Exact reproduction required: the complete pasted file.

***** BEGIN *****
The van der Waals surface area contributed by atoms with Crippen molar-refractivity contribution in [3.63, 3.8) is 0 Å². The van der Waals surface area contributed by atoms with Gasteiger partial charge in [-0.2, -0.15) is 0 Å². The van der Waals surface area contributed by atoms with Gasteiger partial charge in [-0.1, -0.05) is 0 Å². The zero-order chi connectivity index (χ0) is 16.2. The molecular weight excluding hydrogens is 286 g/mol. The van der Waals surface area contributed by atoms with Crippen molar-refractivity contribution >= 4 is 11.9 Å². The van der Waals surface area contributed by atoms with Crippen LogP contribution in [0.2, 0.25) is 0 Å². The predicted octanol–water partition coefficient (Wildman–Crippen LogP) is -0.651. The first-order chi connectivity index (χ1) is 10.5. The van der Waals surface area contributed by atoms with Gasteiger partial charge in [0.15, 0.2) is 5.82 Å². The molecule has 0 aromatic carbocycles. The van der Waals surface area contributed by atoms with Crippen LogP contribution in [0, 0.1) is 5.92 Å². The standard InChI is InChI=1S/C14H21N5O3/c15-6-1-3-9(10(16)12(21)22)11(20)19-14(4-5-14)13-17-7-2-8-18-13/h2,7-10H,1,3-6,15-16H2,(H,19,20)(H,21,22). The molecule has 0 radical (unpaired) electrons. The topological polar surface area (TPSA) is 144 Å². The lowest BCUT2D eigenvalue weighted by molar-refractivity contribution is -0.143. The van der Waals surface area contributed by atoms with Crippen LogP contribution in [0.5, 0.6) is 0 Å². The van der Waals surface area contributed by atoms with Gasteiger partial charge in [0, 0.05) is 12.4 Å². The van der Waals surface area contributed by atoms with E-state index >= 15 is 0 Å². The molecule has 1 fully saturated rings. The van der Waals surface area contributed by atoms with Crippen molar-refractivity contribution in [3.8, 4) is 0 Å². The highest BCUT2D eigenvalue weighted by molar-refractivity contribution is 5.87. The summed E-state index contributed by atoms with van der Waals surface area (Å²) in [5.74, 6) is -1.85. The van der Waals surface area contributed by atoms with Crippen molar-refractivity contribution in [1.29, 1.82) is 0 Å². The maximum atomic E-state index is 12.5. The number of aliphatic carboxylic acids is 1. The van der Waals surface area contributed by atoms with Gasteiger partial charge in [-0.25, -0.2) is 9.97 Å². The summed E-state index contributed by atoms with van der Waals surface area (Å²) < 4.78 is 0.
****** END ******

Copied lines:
The van der Waals surface area contributed by atoms with Crippen molar-refractivity contribution in [3.63, 3.8) is 0 Å². The van der Waals surface area contributed by atoms with Gasteiger partial charge in [-0.2, -0.15) is 0 Å². The van der Waals surface area contributed by atoms with Gasteiger partial charge in [-0.1, -0.05) is 0 Å². The zero-order chi connectivity index (χ0) is 16.2. The molecular weight excluding hydrogens is 286 g/mol. The van der Waals surface area contributed by atoms with Crippen molar-refractivity contribution >= 4 is 11.9 Å². The van der Waals surface area contributed by atoms with Crippen LogP contribution in [0.2, 0.25) is 0 Å². The predicted octanol–water partition coefficient (Wildman–Crippen LogP) is -0.651. The first-order chi connectivity index (χ1) is 10.5. The van der Waals surface area contributed by atoms with Gasteiger partial charge in [0.15, 0.2) is 5.82 Å². The molecule has 0 aromatic carbocycles. The van der Waals surface area contributed by atoms with Crippen LogP contribution in [0, 0.1) is 5.92 Å². The standard InChI is InChI=1S/C14H21N5O3/c15-6-1-3-9(10(16)12(21)22)11(20)19-14(4-5-14)13-17-7-2-8-18-13/h2,7-10H,1,3-6,15-16H2,(H,19,20)(H,21,22). The molecule has 0 radical (unpaired) electrons. The topological polar surface area (TPSA) is 144 Å². The lowest BCUT2D eigenvalue weighted by molar-refractivity contribution is -0.143. The van der Waals surface area contributed by atoms with Crippen LogP contribution in [0.5, 0.6) is 0 Å². The van der Waals surface area contributed by atoms with Gasteiger partial charge in [0, 0.05) is 12.4 Å². The van der Waals surface area contributed by atoms with E-state index >= 15 is 0 Å². The molecule has 1 fully saturated rings. The van der Waals surface area contributed by atoms with Crippen molar-refractivity contribution in [3.8, 4) is 0 Å². The highest BCUT2D eigenvalue weighted by molar-refractivity contribution is 5.87. The summed E-state index contributed by atoms with van der Waals surface area (Å²) in [5.74, 6) is -1.85. The van der Waals surface area contributed by atoms with Crippen molar-refractivity contribution in [1.29, 1.82) is 0 Å². The maximum atomic E-state index is 12.5. The number of aliphatic carboxylic acids is 1. The van der Waals surface area contributed by atoms with Gasteiger partial charge in [-0.25, -0.2) is 9.97 Å². The summed E-state index contributed by atoms with van der Waals surface area (Å²) < 4.78 is 0.